Race day was bright and sunny and it was going to get warm. I had a long sleeve cotton shirt that I was going to toss after the start. It was warm enough that gloves and an ear band were not needed. I knew that it was going to get hot so my plan was to keep my salt intake in check and start the fluids early. JT and I took the subway with hundreds of other runners up to the North Hollywood station for the start. It was cool when we got there but as soon as the sun came up it started to warm up. We stood in line for the port-o-cans and when we made it up to the front, there was no toilet paper. I only had to wiz so I was ok, JT decided that we needed to move down to the next bank of cans and find a new line. Of course our line was moving slower than the lines on either side of us. Once we got to the front, no toilet paper again. That is when my love and friendship for my buddy Johnny Tri was put to the ultimate test. He asked for my shirt. WTF!!! He stated I was just going to toss it along the road, I might as well just hand it over then and there so it could be put to good use. OMG!!! The image of my white long sleeve Old Navy shirt being used as substitute toilet paper has been forever ingrained in my brain, never to be removed. I told JT that there would come a day that I would get him back for this. After more thought, there are other shirts that I have that would have been better used to do the job and would have provided more comedy rather than shock for me.
We made our way to the start and got the HR monitors going. Mine was nice at 71 and JT was nervous at 87. This was his first marathon since 2004. We listened to a few tunes on my iPod and then it was time to start shuffling over the start line with close to 20,000 others. The temps were fantastic and I saw so many people who were over dressed. What impressed me the most was the huge number of school kids who were running the marathon. They were running for a program called Students Run Los Angeles. They were really impressive kids to watch, especially at mile 15, 21, and headed to the finish. I had turned on my foot pod (or at least I thought I had) and started my timer. It took us 10 minutes to get to the start line.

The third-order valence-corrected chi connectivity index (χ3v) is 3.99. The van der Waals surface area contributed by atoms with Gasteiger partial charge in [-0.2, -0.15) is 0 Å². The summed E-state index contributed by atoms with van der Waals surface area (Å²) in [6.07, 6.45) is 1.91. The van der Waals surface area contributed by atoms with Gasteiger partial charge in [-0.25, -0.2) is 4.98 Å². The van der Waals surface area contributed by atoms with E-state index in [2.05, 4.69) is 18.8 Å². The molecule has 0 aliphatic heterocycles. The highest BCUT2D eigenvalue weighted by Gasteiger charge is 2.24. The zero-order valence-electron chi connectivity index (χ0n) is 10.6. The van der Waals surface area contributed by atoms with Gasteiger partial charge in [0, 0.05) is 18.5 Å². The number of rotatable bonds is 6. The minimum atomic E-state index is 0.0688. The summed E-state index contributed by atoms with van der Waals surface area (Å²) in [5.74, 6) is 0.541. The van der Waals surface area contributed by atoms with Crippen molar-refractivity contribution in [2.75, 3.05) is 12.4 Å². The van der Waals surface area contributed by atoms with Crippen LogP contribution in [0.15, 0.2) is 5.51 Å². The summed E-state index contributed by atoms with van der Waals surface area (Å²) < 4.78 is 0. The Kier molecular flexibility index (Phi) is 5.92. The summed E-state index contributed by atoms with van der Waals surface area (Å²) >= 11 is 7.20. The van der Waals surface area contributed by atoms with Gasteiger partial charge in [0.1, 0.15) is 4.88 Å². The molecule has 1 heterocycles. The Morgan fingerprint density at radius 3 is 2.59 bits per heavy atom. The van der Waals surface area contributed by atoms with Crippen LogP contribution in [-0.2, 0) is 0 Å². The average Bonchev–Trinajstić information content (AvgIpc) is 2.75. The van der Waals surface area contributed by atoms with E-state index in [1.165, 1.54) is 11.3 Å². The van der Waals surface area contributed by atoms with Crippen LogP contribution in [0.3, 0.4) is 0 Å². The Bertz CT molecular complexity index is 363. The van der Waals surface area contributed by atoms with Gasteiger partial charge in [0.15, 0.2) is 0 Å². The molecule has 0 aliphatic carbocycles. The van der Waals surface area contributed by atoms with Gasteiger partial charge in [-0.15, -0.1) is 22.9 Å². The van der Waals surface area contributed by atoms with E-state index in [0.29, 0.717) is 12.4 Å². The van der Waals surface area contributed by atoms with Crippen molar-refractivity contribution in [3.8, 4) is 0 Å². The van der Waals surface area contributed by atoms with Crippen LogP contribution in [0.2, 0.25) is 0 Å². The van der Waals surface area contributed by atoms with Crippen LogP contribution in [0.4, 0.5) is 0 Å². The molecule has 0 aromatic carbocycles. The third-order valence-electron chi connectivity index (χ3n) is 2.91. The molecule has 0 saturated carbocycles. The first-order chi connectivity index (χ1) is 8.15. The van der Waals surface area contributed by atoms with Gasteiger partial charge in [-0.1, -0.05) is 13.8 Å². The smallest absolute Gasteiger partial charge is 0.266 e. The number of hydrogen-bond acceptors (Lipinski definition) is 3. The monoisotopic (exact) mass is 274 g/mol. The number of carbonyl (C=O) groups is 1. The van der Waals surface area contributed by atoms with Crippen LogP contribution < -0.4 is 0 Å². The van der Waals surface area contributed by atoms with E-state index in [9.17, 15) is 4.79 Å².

I hung with JT for the first mile and then I started finding my groove. I kept my heart rate in check and started my Powerbar Endurance fluids early. I talked with a guy who was asking me about Team in Training and he said he wanted to sign up. I encouraged him to do so and then we parted ways. My first landmark to run by was Mulholand Dr. and then The Hollywood Bowl. As we made our way down into Hollywood we passed tons of spectators. There was an area where a whole bunch of them were out on the side of the street and on ladders with fishing poles extended out over the runners with donuts, packages of sno-balls, and ding-dongs...man that was funny. We ran past the Academy of Motion Picture Arts and Sciences and then into a rather ritzy neighborhood.
No luck of seeing anyone famous. I was feeling great and my heart rate was in good order. I was right on schedule with my fluids and nutrition. My 10K split was listed at 1:00 and my watch said something like 51 minutes since there was gun time and chip time. We ran into a area that looked like it was "China Town". I could not read any of the shop signs and there were Taiko Drummers, acrobats, and Kung-Fu schools out with their students along the sides of the road. I passed two men running BAREFOOT around mile 9. HFS!!! That is crazy. I was still feeling good but it was getting warm. I tried to run in the shade of buildings as much as I could. Here I am running past the Olympic Stadium where the 1984 Summer Olympics took place.